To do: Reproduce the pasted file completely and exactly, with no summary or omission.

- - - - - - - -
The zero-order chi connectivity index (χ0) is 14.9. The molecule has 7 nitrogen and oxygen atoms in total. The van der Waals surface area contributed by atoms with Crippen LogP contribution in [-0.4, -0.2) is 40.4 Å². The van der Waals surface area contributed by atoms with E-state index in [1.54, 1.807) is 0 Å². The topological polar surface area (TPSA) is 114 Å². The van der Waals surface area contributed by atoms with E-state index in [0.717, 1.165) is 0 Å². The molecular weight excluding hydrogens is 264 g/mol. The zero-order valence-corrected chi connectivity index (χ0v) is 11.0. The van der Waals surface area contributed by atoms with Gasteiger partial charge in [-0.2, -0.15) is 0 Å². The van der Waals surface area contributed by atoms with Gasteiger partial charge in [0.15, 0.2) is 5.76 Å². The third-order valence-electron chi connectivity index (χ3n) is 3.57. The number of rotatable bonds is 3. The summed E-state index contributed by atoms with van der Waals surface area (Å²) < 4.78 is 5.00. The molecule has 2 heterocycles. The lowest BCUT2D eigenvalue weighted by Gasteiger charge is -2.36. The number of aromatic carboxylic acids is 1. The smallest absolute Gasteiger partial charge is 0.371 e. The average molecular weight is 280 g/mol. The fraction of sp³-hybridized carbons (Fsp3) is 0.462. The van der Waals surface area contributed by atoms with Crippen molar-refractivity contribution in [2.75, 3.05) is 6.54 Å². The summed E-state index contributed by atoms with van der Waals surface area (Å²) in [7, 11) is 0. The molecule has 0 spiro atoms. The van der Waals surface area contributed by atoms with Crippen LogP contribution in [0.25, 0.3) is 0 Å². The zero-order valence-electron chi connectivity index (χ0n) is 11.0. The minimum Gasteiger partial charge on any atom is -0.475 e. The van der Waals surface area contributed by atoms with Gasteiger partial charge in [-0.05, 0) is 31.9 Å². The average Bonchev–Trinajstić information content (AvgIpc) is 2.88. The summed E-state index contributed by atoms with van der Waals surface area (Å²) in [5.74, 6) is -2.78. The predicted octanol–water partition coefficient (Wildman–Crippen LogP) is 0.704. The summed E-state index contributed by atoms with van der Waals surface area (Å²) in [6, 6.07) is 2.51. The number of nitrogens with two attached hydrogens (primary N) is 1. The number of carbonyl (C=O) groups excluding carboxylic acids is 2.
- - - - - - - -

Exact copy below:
The zero-order chi connectivity index (χ0) is 14.9. The molecule has 7 nitrogen and oxygen atoms in total. The van der Waals surface area contributed by atoms with Crippen LogP contribution in [-0.4, -0.2) is 40.4 Å². The van der Waals surface area contributed by atoms with E-state index in [1.54, 1.807) is 0 Å². The topological polar surface area (TPSA) is 114 Å². The van der Waals surface area contributed by atoms with E-state index in [0.717, 1.165) is 0 Å². The molecular weight excluding hydrogens is 264 g/mol. The zero-order valence-corrected chi connectivity index (χ0v) is 11.0. The van der Waals surface area contributed by atoms with Gasteiger partial charge in [-0.2, -0.15) is 0 Å². The van der Waals surface area contributed by atoms with Gasteiger partial charge in [0.15, 0.2) is 5.76 Å². The third-order valence-electron chi connectivity index (χ3n) is 3.57. The number of rotatable bonds is 3. The summed E-state index contributed by atoms with van der Waals surface area (Å²) < 4.78 is 5.00. The molecule has 2 heterocycles. The lowest BCUT2D eigenvalue weighted by Gasteiger charge is -2.36. The number of aromatic carboxylic acids is 1. The smallest absolute Gasteiger partial charge is 0.371 e. The average molecular weight is 280 g/mol. The fraction of sp³-hybridized carbons (Fsp3) is 0.462. The van der Waals surface area contributed by atoms with Crippen molar-refractivity contribution in [2.75, 3.05) is 6.54 Å². The summed E-state index contributed by atoms with van der Waals surface area (Å²) in [7, 11) is 0. The molecule has 0 spiro atoms. The van der Waals surface area contributed by atoms with Crippen LogP contribution in [0.25, 0.3) is 0 Å². The zero-order valence-electron chi connectivity index (χ0n) is 11.0. The minimum Gasteiger partial charge on any atom is -0.475 e. The van der Waals surface area contributed by atoms with Gasteiger partial charge in [-0.05, 0) is 31.9 Å². The average Bonchev–Trinajstić information content (AvgIpc) is 2.88. The summed E-state index contributed by atoms with van der Waals surface area (Å²) in [5.74, 6) is -2.78. The predicted octanol–water partition coefficient (Wildman–Crippen LogP) is 0.704. The summed E-state index contributed by atoms with van der Waals surface area (Å²) in [6, 6.07) is 2.51. The number of nitrogens with two attached hydrogens (primary N) is 1. The number of carbonyl (C=O) groups excluding carboxylic acids is 2.